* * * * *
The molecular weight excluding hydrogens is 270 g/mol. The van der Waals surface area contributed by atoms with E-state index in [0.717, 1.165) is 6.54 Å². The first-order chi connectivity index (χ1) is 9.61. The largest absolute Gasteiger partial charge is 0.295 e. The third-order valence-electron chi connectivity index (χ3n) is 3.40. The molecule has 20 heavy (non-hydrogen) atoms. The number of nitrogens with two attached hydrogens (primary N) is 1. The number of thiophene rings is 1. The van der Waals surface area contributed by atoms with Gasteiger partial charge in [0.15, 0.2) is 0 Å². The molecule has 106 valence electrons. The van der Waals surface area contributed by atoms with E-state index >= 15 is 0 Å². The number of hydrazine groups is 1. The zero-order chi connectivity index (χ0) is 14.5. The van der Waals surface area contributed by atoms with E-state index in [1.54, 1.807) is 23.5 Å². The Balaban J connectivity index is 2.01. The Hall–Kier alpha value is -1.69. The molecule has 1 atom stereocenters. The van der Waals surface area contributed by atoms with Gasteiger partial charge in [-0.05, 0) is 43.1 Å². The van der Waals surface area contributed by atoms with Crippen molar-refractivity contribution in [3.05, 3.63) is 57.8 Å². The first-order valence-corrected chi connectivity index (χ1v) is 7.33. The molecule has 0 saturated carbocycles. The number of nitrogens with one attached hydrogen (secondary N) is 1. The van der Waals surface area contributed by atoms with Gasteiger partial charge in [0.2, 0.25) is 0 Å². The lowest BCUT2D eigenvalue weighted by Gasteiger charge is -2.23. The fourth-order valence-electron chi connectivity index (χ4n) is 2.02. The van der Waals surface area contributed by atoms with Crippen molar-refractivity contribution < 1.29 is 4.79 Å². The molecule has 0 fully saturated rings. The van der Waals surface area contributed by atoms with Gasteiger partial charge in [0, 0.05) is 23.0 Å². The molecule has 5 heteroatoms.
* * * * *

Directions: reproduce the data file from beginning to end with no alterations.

The molecular weight excluding hydrogens is 270 g/mol. The van der Waals surface area contributed by atoms with E-state index in [0.717, 1.165) is 6.54 Å². The first-order chi connectivity index (χ1) is 9.61. The largest absolute Gasteiger partial charge is 0.295 e. The third-order valence-electron chi connectivity index (χ3n) is 3.40. The molecule has 20 heavy (non-hydrogen) atoms. The number of nitrogens with two attached hydrogens (primary N) is 1. The number of thiophene rings is 1. The van der Waals surface area contributed by atoms with Gasteiger partial charge in [0.15, 0.2) is 0 Å². The molecule has 106 valence electrons. The van der Waals surface area contributed by atoms with E-state index >= 15 is 0 Å². The number of hydrazine groups is 1. The zero-order chi connectivity index (χ0) is 14.5. The van der Waals surface area contributed by atoms with E-state index in [1.54, 1.807) is 23.5 Å². The Balaban J connectivity index is 2.01. The Hall–Kier alpha value is -1.69. The molecule has 1 atom stereocenters. The van der Waals surface area contributed by atoms with Gasteiger partial charge in [-0.05, 0) is 43.1 Å². The van der Waals surface area contributed by atoms with Crippen molar-refractivity contribution in [3.05, 3.63) is 57.8 Å². The first-order valence-corrected chi connectivity index (χ1v) is 7.33. The molecule has 0 saturated carbocycles. The number of nitrogens with one attached hydrogen (secondary N) is 1. The van der Waals surface area contributed by atoms with Gasteiger partial charge in [0.2, 0.25) is 0 Å². The lowest BCUT2D eigenvalue weighted by Gasteiger charge is -2.23. The fourth-order valence-electron chi connectivity index (χ4n) is 2.02. The van der Waals surface area contributed by atoms with Crippen molar-refractivity contribution < 1.29 is 4.79 Å². The molecule has 0 fully saturated rings. The van der Waals surface area contributed by atoms with Gasteiger partial charge in [0, 0.05) is 23.0 Å². The molecule has 5 heteroatoms.